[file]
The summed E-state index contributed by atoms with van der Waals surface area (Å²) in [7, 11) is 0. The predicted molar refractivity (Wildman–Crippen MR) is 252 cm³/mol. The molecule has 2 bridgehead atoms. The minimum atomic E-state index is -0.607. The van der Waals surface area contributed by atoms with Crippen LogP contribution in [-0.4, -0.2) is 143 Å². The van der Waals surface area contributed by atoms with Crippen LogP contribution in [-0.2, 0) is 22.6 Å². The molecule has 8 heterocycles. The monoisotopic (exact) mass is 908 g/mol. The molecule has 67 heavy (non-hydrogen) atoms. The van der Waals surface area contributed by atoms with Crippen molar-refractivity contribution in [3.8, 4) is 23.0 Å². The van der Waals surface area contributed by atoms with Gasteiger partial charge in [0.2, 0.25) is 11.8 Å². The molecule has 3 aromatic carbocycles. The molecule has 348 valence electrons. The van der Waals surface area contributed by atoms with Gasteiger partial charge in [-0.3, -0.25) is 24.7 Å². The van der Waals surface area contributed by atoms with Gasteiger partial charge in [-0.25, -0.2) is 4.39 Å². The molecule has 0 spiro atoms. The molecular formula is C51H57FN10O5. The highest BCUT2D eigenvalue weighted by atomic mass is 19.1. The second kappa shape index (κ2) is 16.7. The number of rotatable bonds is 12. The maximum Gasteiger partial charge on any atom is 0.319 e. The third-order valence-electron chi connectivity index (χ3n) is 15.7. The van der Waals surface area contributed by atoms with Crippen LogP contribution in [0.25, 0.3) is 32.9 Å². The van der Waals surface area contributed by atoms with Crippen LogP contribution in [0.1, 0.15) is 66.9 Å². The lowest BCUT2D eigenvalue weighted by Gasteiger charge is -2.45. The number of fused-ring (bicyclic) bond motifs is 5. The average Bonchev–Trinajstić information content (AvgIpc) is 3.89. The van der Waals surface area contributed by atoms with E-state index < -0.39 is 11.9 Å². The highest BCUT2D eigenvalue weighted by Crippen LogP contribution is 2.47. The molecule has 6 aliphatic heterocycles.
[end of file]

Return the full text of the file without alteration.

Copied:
The summed E-state index contributed by atoms with van der Waals surface area (Å²) in [7, 11) is 0. The predicted molar refractivity (Wildman–Crippen MR) is 252 cm³/mol. The molecule has 2 bridgehead atoms. The minimum atomic E-state index is -0.607. The van der Waals surface area contributed by atoms with Crippen LogP contribution in [-0.4, -0.2) is 143 Å². The van der Waals surface area contributed by atoms with Crippen LogP contribution in [-0.2, 0) is 22.6 Å². The molecule has 8 heterocycles. The monoisotopic (exact) mass is 908 g/mol. The molecule has 67 heavy (non-hydrogen) atoms. The van der Waals surface area contributed by atoms with Crippen molar-refractivity contribution in [3.8, 4) is 23.0 Å². The van der Waals surface area contributed by atoms with Gasteiger partial charge in [0.2, 0.25) is 11.8 Å². The molecule has 3 aromatic carbocycles. The molecule has 348 valence electrons. The van der Waals surface area contributed by atoms with Gasteiger partial charge in [-0.3, -0.25) is 24.7 Å². The van der Waals surface area contributed by atoms with Gasteiger partial charge in [-0.25, -0.2) is 4.39 Å². The molecule has 0 spiro atoms. The molecular formula is C51H57FN10O5. The highest BCUT2D eigenvalue weighted by atomic mass is 19.1. The second kappa shape index (κ2) is 16.7. The number of rotatable bonds is 12. The maximum Gasteiger partial charge on any atom is 0.319 e. The third-order valence-electron chi connectivity index (χ3n) is 15.7. The van der Waals surface area contributed by atoms with Crippen LogP contribution in [0.25, 0.3) is 32.9 Å². The van der Waals surface area contributed by atoms with Crippen LogP contribution in [0.1, 0.15) is 66.9 Å². The lowest BCUT2D eigenvalue weighted by Gasteiger charge is -2.45. The number of fused-ring (bicyclic) bond motifs is 5. The average Bonchev–Trinajstić information content (AvgIpc) is 3.89. The van der Waals surface area contributed by atoms with E-state index < -0.39 is 11.9 Å². The highest BCUT2D eigenvalue weighted by Crippen LogP contribution is 2.47. The molecule has 6 aliphatic heterocycles.